“Red Rosey Bush,” “Johnny I Hardly Knew You,” “K.C. Moan,” and “Talking Lobbyist” were all recorded in the autumn of 1960 at Dylan’s apartment (supposedly), at a party. In terms of sound quality, the tape is only marginally better (or maybe worse, depending on what kind of noise bothers you most) than the Karen Wallace fragments that circulate, but it’s interesting because there’s almost no overlap with the songs on the earlier tape. Was Dylan really burning through songs that quickly in this period? Just how large was his repertoire? Nobody knows. This tape also finds Dylan doing his best to sing in an accent pitched somewhere, or perhaps everywhere, in the British Isles, for “Johnny,” and then turning around to affect a Memphis Jug Band blues in “K.C. Moan.” “Talking Lobbyist” may be an original, and it’s even more relevant today than it was then.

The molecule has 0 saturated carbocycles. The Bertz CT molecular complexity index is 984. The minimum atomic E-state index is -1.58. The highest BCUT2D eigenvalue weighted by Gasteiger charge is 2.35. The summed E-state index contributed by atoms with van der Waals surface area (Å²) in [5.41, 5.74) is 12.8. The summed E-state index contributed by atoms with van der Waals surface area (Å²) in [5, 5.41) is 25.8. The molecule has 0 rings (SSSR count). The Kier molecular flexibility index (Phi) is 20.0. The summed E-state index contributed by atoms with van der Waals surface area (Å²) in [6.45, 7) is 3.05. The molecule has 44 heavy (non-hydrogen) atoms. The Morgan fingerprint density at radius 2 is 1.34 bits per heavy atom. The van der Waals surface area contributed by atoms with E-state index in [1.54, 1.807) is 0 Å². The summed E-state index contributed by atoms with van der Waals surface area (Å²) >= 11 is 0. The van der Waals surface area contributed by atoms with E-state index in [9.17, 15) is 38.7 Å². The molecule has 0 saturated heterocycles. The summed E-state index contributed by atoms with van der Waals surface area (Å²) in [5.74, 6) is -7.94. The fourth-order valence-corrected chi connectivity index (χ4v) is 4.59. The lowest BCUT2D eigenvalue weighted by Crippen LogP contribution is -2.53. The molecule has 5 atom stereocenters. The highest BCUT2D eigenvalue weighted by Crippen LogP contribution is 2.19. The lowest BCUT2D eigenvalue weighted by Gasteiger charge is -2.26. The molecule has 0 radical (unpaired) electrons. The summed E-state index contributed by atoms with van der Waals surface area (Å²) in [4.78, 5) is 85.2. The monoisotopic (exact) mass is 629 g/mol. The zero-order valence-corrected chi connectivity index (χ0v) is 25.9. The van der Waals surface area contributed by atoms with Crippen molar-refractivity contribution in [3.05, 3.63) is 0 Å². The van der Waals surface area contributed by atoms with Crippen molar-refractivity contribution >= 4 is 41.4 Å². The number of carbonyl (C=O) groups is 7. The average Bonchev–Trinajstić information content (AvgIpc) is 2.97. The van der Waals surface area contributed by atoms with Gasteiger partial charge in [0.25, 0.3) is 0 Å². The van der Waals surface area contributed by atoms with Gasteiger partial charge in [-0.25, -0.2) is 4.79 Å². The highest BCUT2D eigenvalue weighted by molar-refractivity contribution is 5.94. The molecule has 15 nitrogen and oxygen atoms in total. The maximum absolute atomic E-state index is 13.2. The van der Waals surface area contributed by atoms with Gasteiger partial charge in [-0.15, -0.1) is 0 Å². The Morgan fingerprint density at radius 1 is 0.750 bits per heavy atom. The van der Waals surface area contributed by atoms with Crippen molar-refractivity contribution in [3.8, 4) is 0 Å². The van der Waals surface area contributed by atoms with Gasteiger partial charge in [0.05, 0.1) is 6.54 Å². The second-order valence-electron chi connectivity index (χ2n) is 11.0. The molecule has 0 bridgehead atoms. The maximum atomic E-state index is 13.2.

“Gypsy Davey” and “Remember Me” were recorded in February or March, 1961, at the home of Bob and Sid Gleason, East Orange, New Jersey. What “Talkin’ Lobbyist” does hint at is Dylan’s growing Woody Guthrie infatuation. For a time in late 1960 (by all accounts) and in the first half of 1961 (as evidenced by tapes) Dylan was, by his own description, “a Woody Guthrie jukebox” – he was utterly taken with the man’s work, and his persona. Famously, it was to meet the great man in person that Dylan left Minnesota and hitchhiked to New York. The big jump. He joined the Greenwich Village folk scene, and also visited Guthrie at the hospital. All of this is well told in the Scorsese documentary… What we hear here is from the earliest circulating tape from after Dylan’s arrival in New York, made at the home of some friends of Guthrie’s who befriended Dylan – took him in, really, the scruffy homeless midwestern scrounge boy who wanted to be Woody Guthrie. “Gypsy Davey” is a traditional song arranged by Guthrie, and Dylan would record it for his first all-folk album, in 1992. “Remember Me” is an old song written by Scott Wiseman.